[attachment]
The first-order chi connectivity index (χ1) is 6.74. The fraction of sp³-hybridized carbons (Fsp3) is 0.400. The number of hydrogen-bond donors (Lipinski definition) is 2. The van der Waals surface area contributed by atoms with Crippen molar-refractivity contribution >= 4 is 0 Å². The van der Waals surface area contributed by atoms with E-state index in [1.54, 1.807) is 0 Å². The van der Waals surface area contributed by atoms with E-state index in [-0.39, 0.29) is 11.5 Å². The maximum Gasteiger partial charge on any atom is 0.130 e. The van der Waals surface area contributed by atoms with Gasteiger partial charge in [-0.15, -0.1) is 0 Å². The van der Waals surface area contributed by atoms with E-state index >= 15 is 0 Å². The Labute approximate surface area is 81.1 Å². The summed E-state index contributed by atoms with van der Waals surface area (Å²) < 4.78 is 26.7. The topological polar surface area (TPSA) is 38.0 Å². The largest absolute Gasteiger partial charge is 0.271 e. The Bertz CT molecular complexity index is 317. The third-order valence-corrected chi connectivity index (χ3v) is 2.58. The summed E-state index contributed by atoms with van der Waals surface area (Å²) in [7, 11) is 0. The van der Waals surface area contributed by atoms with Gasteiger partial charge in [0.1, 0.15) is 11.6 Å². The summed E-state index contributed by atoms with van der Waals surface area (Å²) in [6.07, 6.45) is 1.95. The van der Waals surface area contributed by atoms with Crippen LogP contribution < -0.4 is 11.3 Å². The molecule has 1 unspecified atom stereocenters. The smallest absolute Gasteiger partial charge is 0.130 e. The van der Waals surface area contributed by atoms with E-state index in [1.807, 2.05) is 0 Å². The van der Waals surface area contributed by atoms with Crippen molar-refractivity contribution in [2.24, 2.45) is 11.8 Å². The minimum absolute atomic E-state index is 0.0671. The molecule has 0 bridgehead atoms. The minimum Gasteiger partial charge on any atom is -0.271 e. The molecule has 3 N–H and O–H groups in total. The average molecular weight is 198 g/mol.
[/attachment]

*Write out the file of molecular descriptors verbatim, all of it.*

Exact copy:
The first-order chi connectivity index (χ1) is 6.74. The fraction of sp³-hybridized carbons (Fsp3) is 0.400. The number of hydrogen-bond donors (Lipinski definition) is 2. The van der Waals surface area contributed by atoms with Crippen molar-refractivity contribution >= 4 is 0 Å². The van der Waals surface area contributed by atoms with E-state index in [1.54, 1.807) is 0 Å². The van der Waals surface area contributed by atoms with E-state index in [-0.39, 0.29) is 11.5 Å². The maximum Gasteiger partial charge on any atom is 0.130 e. The van der Waals surface area contributed by atoms with Gasteiger partial charge in [-0.15, -0.1) is 0 Å². The van der Waals surface area contributed by atoms with E-state index >= 15 is 0 Å². The Labute approximate surface area is 81.1 Å². The summed E-state index contributed by atoms with van der Waals surface area (Å²) < 4.78 is 26.7. The topological polar surface area (TPSA) is 38.0 Å². The largest absolute Gasteiger partial charge is 0.271 e. The Bertz CT molecular complexity index is 317. The third-order valence-corrected chi connectivity index (χ3v) is 2.58. The summed E-state index contributed by atoms with van der Waals surface area (Å²) in [7, 11) is 0. The van der Waals surface area contributed by atoms with Gasteiger partial charge in [0.1, 0.15) is 11.6 Å². The summed E-state index contributed by atoms with van der Waals surface area (Å²) in [6.07, 6.45) is 1.95. The van der Waals surface area contributed by atoms with Crippen LogP contribution < -0.4 is 11.3 Å². The molecule has 1 unspecified atom stereocenters. The smallest absolute Gasteiger partial charge is 0.130 e. The van der Waals surface area contributed by atoms with E-state index in [1.807, 2.05) is 0 Å². The van der Waals surface area contributed by atoms with Crippen molar-refractivity contribution in [2.24, 2.45) is 11.8 Å². The minimum absolute atomic E-state index is 0.0671. The molecule has 0 bridgehead atoms. The minimum Gasteiger partial charge on any atom is -0.271 e. The molecule has 3 N–H and O–H groups in total. The average molecular weight is 198 g/mol.